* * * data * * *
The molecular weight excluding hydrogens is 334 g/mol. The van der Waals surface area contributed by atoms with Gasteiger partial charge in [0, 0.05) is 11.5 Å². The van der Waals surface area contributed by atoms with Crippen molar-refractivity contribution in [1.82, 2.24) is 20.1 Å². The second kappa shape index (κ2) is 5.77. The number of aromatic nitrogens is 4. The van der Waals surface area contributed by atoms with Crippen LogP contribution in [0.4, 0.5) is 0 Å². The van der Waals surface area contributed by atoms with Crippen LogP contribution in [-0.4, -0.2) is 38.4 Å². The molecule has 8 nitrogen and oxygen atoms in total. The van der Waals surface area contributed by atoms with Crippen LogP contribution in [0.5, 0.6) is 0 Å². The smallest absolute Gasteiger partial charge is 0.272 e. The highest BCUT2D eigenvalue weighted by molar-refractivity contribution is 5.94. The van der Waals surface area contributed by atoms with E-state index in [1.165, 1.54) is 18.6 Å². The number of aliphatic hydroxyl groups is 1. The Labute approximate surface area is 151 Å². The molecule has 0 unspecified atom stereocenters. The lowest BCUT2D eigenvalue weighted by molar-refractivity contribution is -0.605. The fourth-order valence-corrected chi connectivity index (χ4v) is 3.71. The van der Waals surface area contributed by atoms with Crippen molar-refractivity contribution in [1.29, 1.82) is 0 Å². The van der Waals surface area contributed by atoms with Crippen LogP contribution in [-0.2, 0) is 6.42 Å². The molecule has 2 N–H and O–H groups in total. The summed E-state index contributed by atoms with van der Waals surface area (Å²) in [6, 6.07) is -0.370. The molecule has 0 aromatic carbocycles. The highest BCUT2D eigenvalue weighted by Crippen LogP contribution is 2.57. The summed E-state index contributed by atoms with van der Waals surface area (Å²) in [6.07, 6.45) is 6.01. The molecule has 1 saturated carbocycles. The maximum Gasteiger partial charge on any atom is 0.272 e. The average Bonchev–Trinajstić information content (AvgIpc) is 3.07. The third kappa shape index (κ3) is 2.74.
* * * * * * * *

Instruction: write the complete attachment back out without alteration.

The molecular weight excluding hydrogens is 334 g/mol. The van der Waals surface area contributed by atoms with Gasteiger partial charge in [0, 0.05) is 11.5 Å². The van der Waals surface area contributed by atoms with Crippen molar-refractivity contribution in [1.82, 2.24) is 20.1 Å². The second kappa shape index (κ2) is 5.77. The number of aromatic nitrogens is 4. The van der Waals surface area contributed by atoms with Crippen LogP contribution in [0.4, 0.5) is 0 Å². The van der Waals surface area contributed by atoms with Crippen LogP contribution in [-0.4, -0.2) is 38.4 Å². The molecule has 8 nitrogen and oxygen atoms in total. The van der Waals surface area contributed by atoms with Crippen LogP contribution in [0.5, 0.6) is 0 Å². The smallest absolute Gasteiger partial charge is 0.272 e. The highest BCUT2D eigenvalue weighted by molar-refractivity contribution is 5.94. The van der Waals surface area contributed by atoms with E-state index in [1.165, 1.54) is 18.6 Å². The number of aliphatic hydroxyl groups is 1. The Labute approximate surface area is 151 Å². The molecule has 0 unspecified atom stereocenters. The lowest BCUT2D eigenvalue weighted by molar-refractivity contribution is -0.605. The fourth-order valence-corrected chi connectivity index (χ4v) is 3.71. The van der Waals surface area contributed by atoms with Crippen molar-refractivity contribution in [1.29, 1.82) is 0 Å². The van der Waals surface area contributed by atoms with Crippen LogP contribution in [-0.2, 0) is 6.42 Å². The molecule has 2 N–H and O–H groups in total. The summed E-state index contributed by atoms with van der Waals surface area (Å²) in [6, 6.07) is -0.370. The molecule has 0 aromatic carbocycles. The highest BCUT2D eigenvalue weighted by Crippen LogP contribution is 2.57. The summed E-state index contributed by atoms with van der Waals surface area (Å²) in [6.07, 6.45) is 6.01. The molecule has 1 saturated carbocycles. The maximum Gasteiger partial charge on any atom is 0.272 e. The average Bonchev–Trinajstić information content (AvgIpc) is 3.07. The third kappa shape index (κ3) is 2.74.